Israel's Place in the Plan of God
The Songs of Ascent, Psalms 120—134
by Dr. David L. Cooper

Israel's Turning To God (Psalm 121)

  1. I will lift up mine eyes unto the mountains:
    From whence shall my help come?
  2. My help cometh from Jehovah,
    Who made heaven and earth.
  3. He will not suffer thy foot to be moved:
    He that keepeth thee will not slumber.
  4. Behold, he that keepeth Israel
    Will neither slumber nor sleep.
  5. Jehovah is thy keeper:
    Jehovah is thy shade upon thy right hand.
  6. The sun shall not smite thee by day,
    Nor the moon by night.
  7. Jehovah will keep thee from all evil;
    He will keep thy soul.
  8. Jehovah will keep thy going out and thy coming in
    From this time forth and for evermore.

IN the first article in this series (last issue) we saw that Psalms 120-134 constitute a cycle of fifteen psalms that focus attention to Israel's final return to God and restoration to His favor. As we saw last time, Psalm 120 deals with the poor Russian Jews who have, for the last three decades, been unmercifully treated by the Russian Communists. It is true that, under the Czaristic regime there were sporadic outbursts of pogroms, which brought sorrow and distress to God's harassed people in that unfortunate land. In our present passage (Psalm 121) we see a prediction of Israel's turning her face toward God and seeking Him personally and looking to Him for help. This second psalm of the series strikes the keynote of practically all of these fifteen hymns.

Preliminary Considerations

There are certain basic facts that must be gotten clearly in mind if one is to comprehend the marvelous message of this series of hymns. In the first place, may I call attention to the fact that this psalm is cast in the form of a dialogue, which was to be sung in the services of the Temple as an antiphonal hymn, that is, responsive singing. Verses 1 and 2 constitute the first part of the psalm, whereas verses 3-8 comprise the second part.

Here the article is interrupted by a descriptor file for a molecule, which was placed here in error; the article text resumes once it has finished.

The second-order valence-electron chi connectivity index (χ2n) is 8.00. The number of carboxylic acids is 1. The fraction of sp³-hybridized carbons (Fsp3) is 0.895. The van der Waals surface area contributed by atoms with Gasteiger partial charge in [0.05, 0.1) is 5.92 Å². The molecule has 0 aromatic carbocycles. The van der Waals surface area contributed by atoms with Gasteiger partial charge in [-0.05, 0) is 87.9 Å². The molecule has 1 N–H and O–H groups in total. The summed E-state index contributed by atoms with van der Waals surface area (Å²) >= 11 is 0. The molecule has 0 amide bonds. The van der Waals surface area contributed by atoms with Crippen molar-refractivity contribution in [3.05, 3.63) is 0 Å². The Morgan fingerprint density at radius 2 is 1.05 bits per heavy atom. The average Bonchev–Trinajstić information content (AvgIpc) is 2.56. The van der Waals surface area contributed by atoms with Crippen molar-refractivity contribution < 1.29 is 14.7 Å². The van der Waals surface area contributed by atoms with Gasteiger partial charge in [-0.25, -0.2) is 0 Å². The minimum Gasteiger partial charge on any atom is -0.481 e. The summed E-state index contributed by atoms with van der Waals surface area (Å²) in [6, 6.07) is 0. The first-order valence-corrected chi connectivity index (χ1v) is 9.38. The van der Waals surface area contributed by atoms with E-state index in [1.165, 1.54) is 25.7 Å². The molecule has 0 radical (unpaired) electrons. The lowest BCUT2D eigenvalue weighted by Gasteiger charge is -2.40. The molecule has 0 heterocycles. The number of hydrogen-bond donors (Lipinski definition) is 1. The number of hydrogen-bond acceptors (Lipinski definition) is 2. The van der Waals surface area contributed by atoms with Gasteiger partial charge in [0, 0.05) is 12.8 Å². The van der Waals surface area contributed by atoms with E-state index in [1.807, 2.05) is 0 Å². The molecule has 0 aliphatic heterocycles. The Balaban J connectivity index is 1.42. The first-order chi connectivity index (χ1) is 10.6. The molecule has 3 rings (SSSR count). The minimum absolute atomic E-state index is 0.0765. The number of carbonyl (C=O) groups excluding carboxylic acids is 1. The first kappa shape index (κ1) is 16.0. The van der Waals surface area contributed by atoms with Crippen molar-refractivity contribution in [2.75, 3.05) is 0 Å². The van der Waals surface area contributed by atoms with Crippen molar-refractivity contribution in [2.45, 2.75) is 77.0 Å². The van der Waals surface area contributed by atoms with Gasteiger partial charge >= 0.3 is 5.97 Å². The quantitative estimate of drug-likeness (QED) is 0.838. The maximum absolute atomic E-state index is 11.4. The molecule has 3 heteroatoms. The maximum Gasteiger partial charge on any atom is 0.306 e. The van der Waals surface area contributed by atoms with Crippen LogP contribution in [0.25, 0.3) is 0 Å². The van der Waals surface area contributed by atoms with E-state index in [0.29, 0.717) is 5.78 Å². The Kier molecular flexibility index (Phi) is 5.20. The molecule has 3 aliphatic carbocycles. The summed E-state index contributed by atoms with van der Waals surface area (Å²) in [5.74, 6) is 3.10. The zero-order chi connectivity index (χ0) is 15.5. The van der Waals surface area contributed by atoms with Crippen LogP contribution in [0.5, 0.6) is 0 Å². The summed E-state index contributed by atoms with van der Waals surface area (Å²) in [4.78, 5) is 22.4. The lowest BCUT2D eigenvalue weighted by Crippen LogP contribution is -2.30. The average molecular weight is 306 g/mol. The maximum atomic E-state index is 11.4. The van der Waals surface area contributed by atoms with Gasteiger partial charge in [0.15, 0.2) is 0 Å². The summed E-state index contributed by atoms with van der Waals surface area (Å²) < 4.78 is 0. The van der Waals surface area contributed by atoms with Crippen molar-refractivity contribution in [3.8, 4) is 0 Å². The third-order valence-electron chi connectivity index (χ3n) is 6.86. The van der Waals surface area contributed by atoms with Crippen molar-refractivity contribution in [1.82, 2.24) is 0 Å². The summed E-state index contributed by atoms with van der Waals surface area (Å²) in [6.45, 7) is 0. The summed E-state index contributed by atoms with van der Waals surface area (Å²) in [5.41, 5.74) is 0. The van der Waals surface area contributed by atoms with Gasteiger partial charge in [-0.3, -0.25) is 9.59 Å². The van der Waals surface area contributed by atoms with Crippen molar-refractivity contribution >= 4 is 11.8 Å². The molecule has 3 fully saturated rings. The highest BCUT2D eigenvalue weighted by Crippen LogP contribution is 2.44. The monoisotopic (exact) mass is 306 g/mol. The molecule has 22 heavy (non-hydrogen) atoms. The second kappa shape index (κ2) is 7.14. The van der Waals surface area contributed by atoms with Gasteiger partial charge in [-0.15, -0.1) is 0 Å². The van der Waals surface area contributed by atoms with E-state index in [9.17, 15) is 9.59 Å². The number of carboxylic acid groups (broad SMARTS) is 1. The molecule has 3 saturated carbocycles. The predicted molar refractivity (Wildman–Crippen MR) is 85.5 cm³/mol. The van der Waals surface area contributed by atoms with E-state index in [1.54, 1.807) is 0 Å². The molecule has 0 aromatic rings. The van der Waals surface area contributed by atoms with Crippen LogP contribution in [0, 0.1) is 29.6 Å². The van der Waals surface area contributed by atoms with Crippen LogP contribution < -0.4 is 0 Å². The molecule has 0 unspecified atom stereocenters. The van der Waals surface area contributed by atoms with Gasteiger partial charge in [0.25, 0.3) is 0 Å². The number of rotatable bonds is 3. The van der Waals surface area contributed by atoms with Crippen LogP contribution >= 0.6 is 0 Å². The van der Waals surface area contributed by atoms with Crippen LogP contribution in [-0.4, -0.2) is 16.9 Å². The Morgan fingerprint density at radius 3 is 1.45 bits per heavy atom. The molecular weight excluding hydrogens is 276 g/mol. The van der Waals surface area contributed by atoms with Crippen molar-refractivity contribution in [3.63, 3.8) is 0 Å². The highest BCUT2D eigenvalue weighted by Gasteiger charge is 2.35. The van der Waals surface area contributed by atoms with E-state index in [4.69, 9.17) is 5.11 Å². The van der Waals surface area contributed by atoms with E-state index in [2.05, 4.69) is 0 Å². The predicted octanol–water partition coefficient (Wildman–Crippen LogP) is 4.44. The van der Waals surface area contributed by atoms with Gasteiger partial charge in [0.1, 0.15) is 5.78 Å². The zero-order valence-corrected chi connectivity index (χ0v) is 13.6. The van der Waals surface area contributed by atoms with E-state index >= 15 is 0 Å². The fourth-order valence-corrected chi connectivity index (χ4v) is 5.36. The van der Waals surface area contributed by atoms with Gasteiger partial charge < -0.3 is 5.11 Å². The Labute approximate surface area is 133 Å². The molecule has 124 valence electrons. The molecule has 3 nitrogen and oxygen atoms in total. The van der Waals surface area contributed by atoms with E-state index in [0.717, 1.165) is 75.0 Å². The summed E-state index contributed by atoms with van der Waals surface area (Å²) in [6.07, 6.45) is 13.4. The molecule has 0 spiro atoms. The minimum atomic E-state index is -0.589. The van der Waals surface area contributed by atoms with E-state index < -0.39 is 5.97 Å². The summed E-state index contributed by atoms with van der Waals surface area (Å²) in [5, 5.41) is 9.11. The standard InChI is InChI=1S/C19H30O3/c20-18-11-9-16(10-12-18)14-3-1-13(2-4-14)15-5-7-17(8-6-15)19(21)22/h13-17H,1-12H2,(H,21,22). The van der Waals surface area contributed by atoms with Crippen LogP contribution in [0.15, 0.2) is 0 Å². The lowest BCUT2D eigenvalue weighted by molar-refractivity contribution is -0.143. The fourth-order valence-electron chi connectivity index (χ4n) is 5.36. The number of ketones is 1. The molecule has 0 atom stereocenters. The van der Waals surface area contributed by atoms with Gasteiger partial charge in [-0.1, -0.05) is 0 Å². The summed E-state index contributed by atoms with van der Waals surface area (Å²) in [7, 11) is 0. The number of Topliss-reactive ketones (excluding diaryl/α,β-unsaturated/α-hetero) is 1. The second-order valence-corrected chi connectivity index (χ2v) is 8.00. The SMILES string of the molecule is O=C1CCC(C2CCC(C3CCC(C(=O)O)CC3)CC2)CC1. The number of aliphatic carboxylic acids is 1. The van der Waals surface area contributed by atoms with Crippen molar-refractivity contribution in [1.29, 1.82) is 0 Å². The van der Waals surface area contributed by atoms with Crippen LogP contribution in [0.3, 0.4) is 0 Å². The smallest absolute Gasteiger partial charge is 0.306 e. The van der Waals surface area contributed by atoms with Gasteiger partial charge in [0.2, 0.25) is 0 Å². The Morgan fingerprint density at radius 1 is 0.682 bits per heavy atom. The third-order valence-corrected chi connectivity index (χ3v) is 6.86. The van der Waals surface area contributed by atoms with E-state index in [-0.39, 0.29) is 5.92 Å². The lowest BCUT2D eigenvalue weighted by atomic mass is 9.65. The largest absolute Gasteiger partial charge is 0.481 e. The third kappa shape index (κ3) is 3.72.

Essential to the understanding of this psalm is the realization that it is dealing with the end time. That this statement is correct may be seen from the last two verses:

Here assurance is given to the individual, as well as to the nation, that Jehovah will deliver the distressed ones from all evil, "... From this time forth and for evermore." Thus this language is spoken from the standpoint of the last generation of Israel scattered among the nations, who is on the very verge of being delivered from all troubles and brought back into fellowship and favor with God. In other words, the psalmist was carried in vision by the Spirit of God forward across the centuries to the very end of the Tribulation. Being let down, figuratively speaking, into the midst of the civilization of that future time, the psalmist, having identified himself with this future generation of Hebrews, voices their sentiments in their determination to look to God alone for deliverance. Thus, after he had expressed himself as determined to seek God and God alone, he is given perfect assurance that the Lord will, from that time forth and for evermore keep him from all danger and harm.

It has already been noted by the reader that the psalmist speaks of himself in the first person, I and my. Hence the individual note is expressed by the writer. Though he does have this point of view, it is clear from verse 4 that he is voicing the sentiments of the entire nation:

4. "Behold, he that keepeth Israel will neither slumber nor sleep."

Hence the individual note blends into that of the national conviction regarding God's intention of keeping Israel. With these fundamental basic principles in mind, let us now turn to Psalm 121 to learn its message.

Israel Looking To Jehovah

1. I will lift up mine eyes unto the mountains; From whence shall my help come?

Some interpreters have stated the first verse in the form of a question, and rendered it, "Shall I lift up mine eyes unto the mountains?" Those taking this position understand that the mountains here referred to were the high places where idolatrous worship was carried on throughout Canaan prior to Israel's entering it. When Israel entered the land, he was commanded to destroy all of the high places and not to allow any to remain. The psalmist therefore is, by these interpreters, made to imply that they will not look toward those high places for help. On the contrary, they will look to Jehovah for deliverance.